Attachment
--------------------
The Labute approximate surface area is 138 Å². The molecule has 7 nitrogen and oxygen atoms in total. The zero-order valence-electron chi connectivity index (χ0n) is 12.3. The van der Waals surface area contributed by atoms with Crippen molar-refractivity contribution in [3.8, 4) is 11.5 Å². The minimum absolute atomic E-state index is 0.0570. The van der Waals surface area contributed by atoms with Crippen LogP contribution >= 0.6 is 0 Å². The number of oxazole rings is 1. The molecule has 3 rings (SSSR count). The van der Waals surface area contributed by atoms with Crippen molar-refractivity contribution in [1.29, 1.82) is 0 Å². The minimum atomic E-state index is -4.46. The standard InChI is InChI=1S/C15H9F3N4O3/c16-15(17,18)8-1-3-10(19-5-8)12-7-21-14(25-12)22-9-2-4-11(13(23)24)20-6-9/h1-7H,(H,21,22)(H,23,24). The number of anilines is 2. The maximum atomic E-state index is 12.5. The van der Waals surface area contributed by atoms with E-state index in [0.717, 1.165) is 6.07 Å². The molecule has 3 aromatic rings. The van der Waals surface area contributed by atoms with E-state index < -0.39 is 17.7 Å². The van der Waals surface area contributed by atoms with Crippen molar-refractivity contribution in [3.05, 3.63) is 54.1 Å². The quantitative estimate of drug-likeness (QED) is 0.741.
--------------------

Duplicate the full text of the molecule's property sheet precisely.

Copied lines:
The Labute approximate surface area is 138 Å². The molecule has 7 nitrogen and oxygen atoms in total. The zero-order valence-electron chi connectivity index (χ0n) is 12.3. The van der Waals surface area contributed by atoms with Crippen molar-refractivity contribution in [3.8, 4) is 11.5 Å². The minimum absolute atomic E-state index is 0.0570. The van der Waals surface area contributed by atoms with Crippen LogP contribution >= 0.6 is 0 Å². The number of oxazole rings is 1. The molecule has 3 rings (SSSR count). The van der Waals surface area contributed by atoms with Crippen molar-refractivity contribution in [1.29, 1.82) is 0 Å². The minimum atomic E-state index is -4.46. The standard InChI is InChI=1S/C15H9F3N4O3/c16-15(17,18)8-1-3-10(19-5-8)12-7-21-14(25-12)22-9-2-4-11(13(23)24)20-6-9/h1-7H,(H,21,22)(H,23,24). The number of anilines is 2. The maximum atomic E-state index is 12.5. The van der Waals surface area contributed by atoms with E-state index in [0.717, 1.165) is 6.07 Å². The molecule has 3 aromatic rings. The van der Waals surface area contributed by atoms with E-state index < -0.39 is 17.7 Å². The van der Waals surface area contributed by atoms with Crippen molar-refractivity contribution in [3.05, 3.63) is 54.1 Å². The quantitative estimate of drug-likeness (QED) is 0.741.